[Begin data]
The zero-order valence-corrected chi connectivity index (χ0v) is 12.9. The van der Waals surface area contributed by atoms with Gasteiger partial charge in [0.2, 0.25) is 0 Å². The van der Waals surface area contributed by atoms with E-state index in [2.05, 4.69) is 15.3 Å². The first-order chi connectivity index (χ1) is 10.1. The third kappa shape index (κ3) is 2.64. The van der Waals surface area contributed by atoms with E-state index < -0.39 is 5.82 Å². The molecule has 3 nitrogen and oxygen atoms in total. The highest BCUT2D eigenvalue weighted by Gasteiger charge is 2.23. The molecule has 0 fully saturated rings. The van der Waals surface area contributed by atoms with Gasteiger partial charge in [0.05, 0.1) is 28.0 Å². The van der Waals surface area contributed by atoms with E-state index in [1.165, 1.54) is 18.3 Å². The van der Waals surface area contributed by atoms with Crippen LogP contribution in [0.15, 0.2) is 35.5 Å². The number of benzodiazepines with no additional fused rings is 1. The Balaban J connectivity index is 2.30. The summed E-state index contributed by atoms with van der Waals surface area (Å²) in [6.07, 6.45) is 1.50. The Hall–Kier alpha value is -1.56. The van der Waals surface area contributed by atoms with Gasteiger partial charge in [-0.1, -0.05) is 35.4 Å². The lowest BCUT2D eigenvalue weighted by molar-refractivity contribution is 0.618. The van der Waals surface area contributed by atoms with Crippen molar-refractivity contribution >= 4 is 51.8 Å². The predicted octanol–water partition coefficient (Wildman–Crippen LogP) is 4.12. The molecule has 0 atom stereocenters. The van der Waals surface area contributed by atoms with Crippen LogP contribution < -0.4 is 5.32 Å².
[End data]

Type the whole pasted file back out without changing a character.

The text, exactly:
The zero-order valence-corrected chi connectivity index (χ0v) is 12.9. The van der Waals surface area contributed by atoms with Gasteiger partial charge in [0.2, 0.25) is 0 Å². The van der Waals surface area contributed by atoms with E-state index in [2.05, 4.69) is 15.3 Å². The first-order chi connectivity index (χ1) is 10.1. The third kappa shape index (κ3) is 2.64. The van der Waals surface area contributed by atoms with E-state index < -0.39 is 5.82 Å². The molecule has 3 nitrogen and oxygen atoms in total. The highest BCUT2D eigenvalue weighted by Gasteiger charge is 2.23. The molecule has 0 fully saturated rings. The van der Waals surface area contributed by atoms with Gasteiger partial charge in [0.05, 0.1) is 28.0 Å². The van der Waals surface area contributed by atoms with E-state index in [1.165, 1.54) is 18.3 Å². The van der Waals surface area contributed by atoms with Crippen LogP contribution in [0.15, 0.2) is 35.5 Å². The number of benzodiazepines with no additional fused rings is 1. The Balaban J connectivity index is 2.30. The summed E-state index contributed by atoms with van der Waals surface area (Å²) in [6.07, 6.45) is 1.50. The Hall–Kier alpha value is -1.56. The van der Waals surface area contributed by atoms with Gasteiger partial charge in [-0.1, -0.05) is 35.4 Å². The lowest BCUT2D eigenvalue weighted by molar-refractivity contribution is 0.618. The van der Waals surface area contributed by atoms with Crippen molar-refractivity contribution >= 4 is 51.8 Å². The predicted octanol–water partition coefficient (Wildman–Crippen LogP) is 4.12. The molecule has 0 atom stereocenters. The van der Waals surface area contributed by atoms with Crippen LogP contribution < -0.4 is 5.32 Å².